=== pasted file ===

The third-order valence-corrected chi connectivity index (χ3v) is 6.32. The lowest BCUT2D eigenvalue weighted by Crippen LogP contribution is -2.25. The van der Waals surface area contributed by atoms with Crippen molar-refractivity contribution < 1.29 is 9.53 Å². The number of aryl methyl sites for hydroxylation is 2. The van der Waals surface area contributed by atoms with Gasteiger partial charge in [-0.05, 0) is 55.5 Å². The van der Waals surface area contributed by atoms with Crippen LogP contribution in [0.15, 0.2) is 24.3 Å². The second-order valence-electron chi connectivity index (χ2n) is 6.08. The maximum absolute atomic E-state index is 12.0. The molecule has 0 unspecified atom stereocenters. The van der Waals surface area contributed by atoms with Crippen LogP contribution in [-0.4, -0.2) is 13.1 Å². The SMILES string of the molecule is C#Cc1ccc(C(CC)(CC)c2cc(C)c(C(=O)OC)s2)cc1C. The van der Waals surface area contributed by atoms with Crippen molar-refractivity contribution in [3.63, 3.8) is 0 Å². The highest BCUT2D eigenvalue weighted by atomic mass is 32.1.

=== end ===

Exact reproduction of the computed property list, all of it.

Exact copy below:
The third-order valence-corrected chi connectivity index (χ3v) is 6.32. The lowest BCUT2D eigenvalue weighted by Crippen LogP contribution is -2.25. The van der Waals surface area contributed by atoms with Crippen molar-refractivity contribution < 1.29 is 9.53 Å². The number of aryl methyl sites for hydroxylation is 2. The van der Waals surface area contributed by atoms with Gasteiger partial charge in [-0.05, 0) is 55.5 Å². The van der Waals surface area contributed by atoms with Crippen LogP contribution in [0.15, 0.2) is 24.3 Å². The second-order valence-electron chi connectivity index (χ2n) is 6.08. The maximum absolute atomic E-state index is 12.0. The molecule has 0 unspecified atom stereocenters. The van der Waals surface area contributed by atoms with Crippen LogP contribution in [-0.4, -0.2) is 13.1 Å². The SMILES string of the molecule is C#Cc1ccc(C(CC)(CC)c2cc(C)c(C(=O)OC)s2)cc1C. The van der Waals surface area contributed by atoms with Crippen molar-refractivity contribution in [3.63, 3.8) is 0 Å². The highest BCUT2D eigenvalue weighted by atomic mass is 32.1.